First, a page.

Written for Fethiye Times and with photos by Mike Vickers
Feature photo above: Cinderella’s carriage undergoing repairs in Ortaca. All together now: ‘Three wheels on my wagon, And I’m still rolling along…’
After browsing through my photo library again I very quickly came to the inevitable conclusion that the subject of Turkish transportation is so enormously varied, encompassing brilliant ingenuity, surprise, delight and amusement, that it cannot be restricted to just the one Readers’ Album which was published on Fethiye Times back in early December last year.
So, here are some more photos of the weird and wonderful, mostly taken before the pandemic. The things you can see when out on the roads are sometimes quite simply astonishing, like the time years ago when I was driving up near Seki and encountered an entire wedding party coming the other way, all riding on a long convoy of decorated flatbed trailers towed by tractors. At the head was the bride and groom, sat side-by-side on decorated plastic chairs, followed by the band playing traditional folk music, then at least a dozen further tractors piled high with happily-waving guests. It was a memorable sight, but sadly I did not have my camera with me on that day to record the lovely encounter.
The underlying philosophy that vehicles can be repaired ad infinitum or adapted for any purpose has long been fully embraced by the Turkish nation. Now, I’m not saying that you’ll chance upon examples of any of the below if you find yourself in Istanbul or Ankara, where life is certainly more formal and the authorities perhaps a little less accommodating, but if you keep your eyes open around here then you’ll eventually come across some amazing examples of home-made conveyances or vehicles that have no obvious relationship with the size or nature of the loads they’re called upon to carry.
For example, here are three incidents involving vehicles that I personally experienced many moons ago during our Yakamoz years. Be my guest and pick your favourite. Firstly, I well remember glimpsing two very large Friesian cows being carried through Fethiye in a dolmuş. Then there was the time I saw a scooter carrying a full-length ladder sideways across the footwell! Talk about a wide load – people literally had to jump over the ladder as he swept by to avoid having their legs taken out beneath the knee, but my all-time number one encounter was on the pavement outside the PTT in central Fethiye. It was there I had to dodge a one-legged man riding side-saddle on a moped with his crutch resting on the handlebars and pointing forward like a jouster’s lance. He narrowly avoided impaling me in the stomach as I leapt out of the way, and it was only after he’d passed I observed the 50% reduction in the usual number of lower limbs. Then it twigged why he was riding side-saddle – if he’d sat normally he’d have probably fallen off the first time the moped banked around a corner!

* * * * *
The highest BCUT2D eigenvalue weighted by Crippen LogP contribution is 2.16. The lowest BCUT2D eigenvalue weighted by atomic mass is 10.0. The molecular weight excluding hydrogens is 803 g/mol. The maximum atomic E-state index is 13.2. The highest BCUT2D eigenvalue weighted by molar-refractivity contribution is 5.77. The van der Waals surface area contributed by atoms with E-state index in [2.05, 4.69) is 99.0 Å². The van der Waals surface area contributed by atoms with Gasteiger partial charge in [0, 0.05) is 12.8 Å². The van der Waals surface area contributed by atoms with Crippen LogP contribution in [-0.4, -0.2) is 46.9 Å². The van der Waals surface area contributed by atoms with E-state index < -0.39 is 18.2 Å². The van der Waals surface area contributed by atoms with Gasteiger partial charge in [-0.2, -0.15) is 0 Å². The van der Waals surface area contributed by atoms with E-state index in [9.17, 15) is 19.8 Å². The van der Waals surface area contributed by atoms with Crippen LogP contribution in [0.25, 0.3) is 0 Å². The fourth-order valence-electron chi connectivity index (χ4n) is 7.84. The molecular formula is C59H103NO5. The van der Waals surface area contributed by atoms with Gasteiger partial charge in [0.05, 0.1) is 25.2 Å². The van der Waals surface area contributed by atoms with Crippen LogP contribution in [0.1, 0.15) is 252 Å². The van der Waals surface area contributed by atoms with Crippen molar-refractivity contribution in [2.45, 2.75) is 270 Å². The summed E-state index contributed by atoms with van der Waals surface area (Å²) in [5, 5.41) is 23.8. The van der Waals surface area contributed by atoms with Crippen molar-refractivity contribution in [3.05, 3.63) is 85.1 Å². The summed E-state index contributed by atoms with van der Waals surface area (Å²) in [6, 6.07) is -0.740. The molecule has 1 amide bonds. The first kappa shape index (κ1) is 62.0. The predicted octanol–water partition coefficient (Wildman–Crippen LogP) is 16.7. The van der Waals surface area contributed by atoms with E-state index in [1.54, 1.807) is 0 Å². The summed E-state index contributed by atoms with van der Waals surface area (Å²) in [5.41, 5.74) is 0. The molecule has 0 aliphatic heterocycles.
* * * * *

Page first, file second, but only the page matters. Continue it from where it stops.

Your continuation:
Anyway, here’s another collection of photos devoted to anything that moves, whether on land or by sea. Welcome once again to the always entertaining subject of Uniquely Turkish Transportation.
Now does that strike you as a very large trailer for such a small boat. I think we might have a case of either a trailer with low self-esteem or a boat with massive delusions of grandeur.
Dad taking his son out to see proper men’s big toys in action. Massive, chunky and very deep foundations are what’s required when putting up a building in an earthquake zone, although the apparent necessity for the boat to be in attendance remains a bit of a puzzle. Still, this is Turkey so I’m happy run with it…